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Should we tell our children that they are smart?

You are so SMART!

How should we praise our children? Being a teacher and mother to three girls, I have a lot of opinions on how we should build the self-esteem of our children. Praising kids for beauty and intelligence is important, but in what ways should we accomplish this?

With the publication of The Psychology of Self-Esteem in 1969 by Nathaniel Branden, the idea that high self-esteem is the main foundation for success has dominated parenting and teaching philosophies. Until recently, this belief system has prevailed in parenting styles as well as in classrooms to the extent that all criticism has been minimized.

Now don't get me wrong, it is incredibly important for us all to have a feeling of self-worth and acceptance, but are we praising our children too much and are we doing it right? Are they given the skills to work at a goal instead of expecting to complete it easily because they are told they are "smart"? Do we set our children up for failure by telling them how smart they are, when in all actuality maybe they are right where they should be: in the middle of that bell curve? I have a feeling that the way we praise is going to change; not that teachers and parents are going to be overly critical of their students, but that they are going to be changing the way they praise their kids.


Does telling your child they're smart actually cause underperformance?

Carol Dweck, a researcher at Columbia and Stanford, is a leading researcher in the effects of praise on students. She and four female research assistance studied the effect of praise on 400 fifth graders in New York schools. Students were divided into two groups: the praise group and the encouragement group. All of the students were given a series of puzzles that were easy to complete. The praise group was told, "You must be smart at this," while the encouragement group was told, "You must have worked really hard."

After the one line of praise or encouragement, the students were given a choice of the type of test to take next. They could either choose a harder set of puzzles that they would learn more from attempting or an easy test like the first. Of those children given praise for their efforts, 90 percent chose the harder set of puzzles. The majority of students that were told they were smart chose the easier set.

Dweck concluded that, "When we praise children for their intelligence we tell them that this is the name of the game: Look smart, don’t risk making mistakes." This is exactly what the students did, they were afraid of failure and chose the easy road.

Dweck and her researchers then did a second and third round. In the second study the students were given puzzles that were very difficult, two grade levels above their abilities. Everyone failed, but their responses were the interesting part. Those praised for their efforts assumed they just hadn't tried hard enough; tried a variety of solutions; got very involved; and still enjoyed the test. Those praised for their smarts assumed they just weren't smart after all and were miserable.

After this round the team gave the students a final round of tests that were the same level as the first tests: easy. Those praised for their efforts did about 30 percent better than their first try, while those praised for their smarts did about 20 percent worse.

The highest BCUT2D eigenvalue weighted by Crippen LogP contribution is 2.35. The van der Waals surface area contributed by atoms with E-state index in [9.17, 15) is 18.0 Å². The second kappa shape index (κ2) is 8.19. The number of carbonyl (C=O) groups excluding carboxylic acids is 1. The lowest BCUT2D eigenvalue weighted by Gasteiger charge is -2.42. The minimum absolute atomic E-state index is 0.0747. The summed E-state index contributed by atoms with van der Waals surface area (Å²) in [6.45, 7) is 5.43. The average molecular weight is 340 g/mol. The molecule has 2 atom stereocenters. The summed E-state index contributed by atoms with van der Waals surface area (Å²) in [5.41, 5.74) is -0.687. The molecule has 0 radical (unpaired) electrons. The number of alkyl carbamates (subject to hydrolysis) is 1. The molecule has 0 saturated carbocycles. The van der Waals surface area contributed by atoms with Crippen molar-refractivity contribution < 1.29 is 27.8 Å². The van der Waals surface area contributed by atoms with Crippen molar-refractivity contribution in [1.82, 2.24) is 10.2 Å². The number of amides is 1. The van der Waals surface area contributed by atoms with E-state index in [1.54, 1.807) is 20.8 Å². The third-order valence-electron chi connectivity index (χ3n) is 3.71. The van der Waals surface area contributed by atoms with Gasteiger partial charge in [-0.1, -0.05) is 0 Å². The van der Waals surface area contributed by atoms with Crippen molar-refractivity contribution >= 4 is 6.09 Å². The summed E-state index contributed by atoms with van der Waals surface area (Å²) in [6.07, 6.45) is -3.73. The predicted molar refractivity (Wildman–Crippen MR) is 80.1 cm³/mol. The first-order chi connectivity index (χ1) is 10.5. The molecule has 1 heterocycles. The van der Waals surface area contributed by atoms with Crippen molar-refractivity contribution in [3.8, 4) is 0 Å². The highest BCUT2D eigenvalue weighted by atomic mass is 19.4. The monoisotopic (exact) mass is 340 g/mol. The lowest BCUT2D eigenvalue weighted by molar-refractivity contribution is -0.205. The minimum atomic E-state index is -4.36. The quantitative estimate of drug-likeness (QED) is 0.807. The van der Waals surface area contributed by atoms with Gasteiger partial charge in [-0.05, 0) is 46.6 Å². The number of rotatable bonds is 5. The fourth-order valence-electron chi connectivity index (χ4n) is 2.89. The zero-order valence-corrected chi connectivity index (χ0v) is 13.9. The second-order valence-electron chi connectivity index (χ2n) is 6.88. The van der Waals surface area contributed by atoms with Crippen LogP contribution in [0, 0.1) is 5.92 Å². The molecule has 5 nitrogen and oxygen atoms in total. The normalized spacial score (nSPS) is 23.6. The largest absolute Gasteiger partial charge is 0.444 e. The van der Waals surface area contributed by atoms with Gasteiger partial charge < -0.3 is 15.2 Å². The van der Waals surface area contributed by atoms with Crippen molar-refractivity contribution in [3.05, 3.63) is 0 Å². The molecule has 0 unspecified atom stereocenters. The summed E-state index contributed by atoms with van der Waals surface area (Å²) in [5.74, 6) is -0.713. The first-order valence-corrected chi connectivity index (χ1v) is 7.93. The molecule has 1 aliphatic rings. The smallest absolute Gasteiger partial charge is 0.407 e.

Dweck concluded that control played a major role in the students' perfomances. Effort can be controlled and students will work to complete a task, being smart is innate and cannot be controlled.

This study has been repeated and no differences were found between boys and girls or among children of different socio-economical backgrounds.

What I think...

The key to praise is specificity and encouragement of effort, rather than the token, "Great job, Timmy! You are so smart!". Instead, a teacher may say, "I noticed you really thought about how you were going to construct that paragraph, Timmy," or "Look at the vibrant colors in that picture. I notice how precise your strokes are."

The later examples encourages the child to keep up the effort and work toward their goal rather than stopping the process because their work is already great. What is the motivation for the child to continue a project if an authority figure has already given it the thumbs up?

NY Times Article

What do you think???

Jason Lim from Singapore on December 25, 2011:

I think the most important thing to do is to tell them the truth. However, it is also important to be tactful about it, as you do not want to harm their confidence. Positive reinforcement when they do well, and encouragement when they don't is the basic way to do it I think

Grace Marguerite Williams from the Greatest City In The World-New York City, New York on October 04, 2011:

Excellent hub. You have presnted a very intelligent way to praise children into using their self esteem to obtain their utmost goals.

javonda1 from Illinois on September 22, 2011:

Wow, Wow, Wow...I must say that I am guilty of praising and telling my son how smart he is. It is true that he would rather do the easy stuff as oppose to continuing to learn something that he has to work at achieving. I totatlly understand this concept and will change the way I praise. I will encourage him more. Now I don't always just praise. I also encourage, but I tell him he is smart all the time. I think this is very informative.

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Grant on September 25, 2008:

In our society, good looks get rewarded. Stop complaining.

Ginny on September 25, 2008:

My son is an A student, he is also very, attractive and he finds that teachers either favor him or treat him with suspicion. At school he helps other teens, often this teacher will tell him to stop flirting. We have always taught him that there are no free rides in life, and that his mind is his most useful tool.

He has taken that to heart, and in my opinion is a very, kind, caring, person. But at age 14 he is getting mixed messages from the adults in his life. And brought this to my attention asking me if this was fair. Of coarse it is not, but it is something he needs to learn is simple, envy. I don't want him to be conceited and get lazy, so we have set goals for this first term, with a monetary reward. I hope I am not encouraging greed, but a knowledge that effort pays off. He has questioned his grades and asked if perhaps they were inflated. It upsets me to see him so obsessed with looks. He was never this way in grade school.